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“Today I challenge our top retail competitors (you know who you are!) to match our employee benefits and our $15 minimum wage,” Bezos wrote in the letter. “Do it! Better yet, go to $16 and throw the gauntlet back at us. It’s a kind of competition that will benefit everyone.”
Last year, Amazon raised its minimum wage to $15 per hour, but came under fire for phasing out bonuses and stock awards for longtime warehouse workers. Following the criticism, Amazon announced another pay boost and new cash bonuses for tenure milestones. The wage hike, Bezos said in the letter, benefitted more than 250,000 employees and 100,000 seasonal employees.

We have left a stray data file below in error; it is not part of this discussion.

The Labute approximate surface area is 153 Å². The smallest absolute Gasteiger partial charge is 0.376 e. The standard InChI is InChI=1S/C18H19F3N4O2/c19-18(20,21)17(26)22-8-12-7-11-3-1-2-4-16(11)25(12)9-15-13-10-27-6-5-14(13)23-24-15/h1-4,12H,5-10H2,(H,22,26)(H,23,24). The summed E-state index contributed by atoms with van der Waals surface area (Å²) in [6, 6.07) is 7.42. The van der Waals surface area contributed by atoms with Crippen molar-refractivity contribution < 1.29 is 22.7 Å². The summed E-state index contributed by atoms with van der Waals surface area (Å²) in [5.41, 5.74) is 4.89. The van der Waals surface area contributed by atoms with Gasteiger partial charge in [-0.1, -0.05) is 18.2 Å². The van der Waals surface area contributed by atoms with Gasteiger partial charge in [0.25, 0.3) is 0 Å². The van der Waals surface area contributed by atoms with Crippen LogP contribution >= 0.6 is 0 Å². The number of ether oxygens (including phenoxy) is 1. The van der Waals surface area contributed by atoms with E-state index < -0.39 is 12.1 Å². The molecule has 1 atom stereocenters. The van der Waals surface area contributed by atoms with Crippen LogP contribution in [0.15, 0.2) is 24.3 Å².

“We strongly believe that this will benefit our business as we invest in our employees. But that is not what drove the decision,” he said. “We had always offered competitive wages. But we decided it was time to lead – to offer wages that went beyond competitive. We did it because it seemed like the right thing to do.”
Some of the company’s biggest competitors, like Target and Walmart, have also rolled out minimum wage raises for employees, but not quite to the same extent of Amazon.
At the beginning of April, Target said it would increase its hourly minimum wage to $13 from $12 starting in June. It previously said it plans to raise starting wages to $15 by the end of 2020. Walmart also announced a pay hike last year, raising its minimum wage for U.S. employees to $11 per hour.
The challenge follows the disclosure of Bezos’ pay in 2018, a staggering $1,681,840, 58.